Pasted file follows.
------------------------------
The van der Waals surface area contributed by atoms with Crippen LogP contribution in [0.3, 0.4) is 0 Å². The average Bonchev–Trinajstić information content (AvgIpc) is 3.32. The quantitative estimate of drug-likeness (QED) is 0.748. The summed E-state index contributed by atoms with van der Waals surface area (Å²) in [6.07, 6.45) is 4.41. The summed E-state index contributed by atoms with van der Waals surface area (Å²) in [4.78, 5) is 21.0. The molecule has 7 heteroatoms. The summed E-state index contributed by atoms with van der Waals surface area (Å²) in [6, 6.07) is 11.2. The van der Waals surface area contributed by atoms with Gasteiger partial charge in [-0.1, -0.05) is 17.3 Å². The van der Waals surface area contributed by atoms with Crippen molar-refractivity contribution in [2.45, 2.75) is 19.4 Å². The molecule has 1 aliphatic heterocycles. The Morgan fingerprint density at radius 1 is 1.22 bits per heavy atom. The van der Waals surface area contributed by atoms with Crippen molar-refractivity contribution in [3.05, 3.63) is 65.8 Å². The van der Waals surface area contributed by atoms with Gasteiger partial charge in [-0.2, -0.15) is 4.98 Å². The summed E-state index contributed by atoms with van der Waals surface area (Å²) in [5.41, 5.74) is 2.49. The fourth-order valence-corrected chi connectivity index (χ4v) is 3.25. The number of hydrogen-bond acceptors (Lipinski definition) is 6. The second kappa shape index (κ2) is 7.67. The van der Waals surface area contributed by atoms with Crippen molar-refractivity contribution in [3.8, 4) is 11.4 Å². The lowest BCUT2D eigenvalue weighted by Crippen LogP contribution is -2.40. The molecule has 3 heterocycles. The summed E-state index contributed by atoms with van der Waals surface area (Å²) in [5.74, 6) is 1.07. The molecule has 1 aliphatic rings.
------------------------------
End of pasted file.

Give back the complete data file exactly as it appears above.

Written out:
The van der Waals surface area contributed by atoms with Crippen LogP contribution in [0.3, 0.4) is 0 Å². The average Bonchev–Trinajstić information content (AvgIpc) is 3.32. The quantitative estimate of drug-likeness (QED) is 0.748. The summed E-state index contributed by atoms with van der Waals surface area (Å²) in [6.07, 6.45) is 4.41. The summed E-state index contributed by atoms with van der Waals surface area (Å²) in [4.78, 5) is 21.0. The molecule has 7 heteroatoms. The summed E-state index contributed by atoms with van der Waals surface area (Å²) in [6, 6.07) is 11.2. The van der Waals surface area contributed by atoms with Gasteiger partial charge in [-0.1, -0.05) is 17.3 Å². The van der Waals surface area contributed by atoms with Crippen molar-refractivity contribution in [2.45, 2.75) is 19.4 Å². The molecule has 1 aliphatic heterocycles. The Morgan fingerprint density at radius 1 is 1.22 bits per heavy atom. The van der Waals surface area contributed by atoms with Crippen molar-refractivity contribution in [3.05, 3.63) is 65.8 Å². The van der Waals surface area contributed by atoms with Gasteiger partial charge in [-0.2, -0.15) is 4.98 Å². The summed E-state index contributed by atoms with van der Waals surface area (Å²) in [5.41, 5.74) is 2.49. The fourth-order valence-corrected chi connectivity index (χ4v) is 3.25. The number of hydrogen-bond acceptors (Lipinski definition) is 6. The second kappa shape index (κ2) is 7.67. The van der Waals surface area contributed by atoms with Crippen molar-refractivity contribution in [3.8, 4) is 11.4 Å². The lowest BCUT2D eigenvalue weighted by Crippen LogP contribution is -2.40. The molecule has 3 heterocycles. The summed E-state index contributed by atoms with van der Waals surface area (Å²) in [5.74, 6) is 1.07. The molecule has 1 aliphatic rings.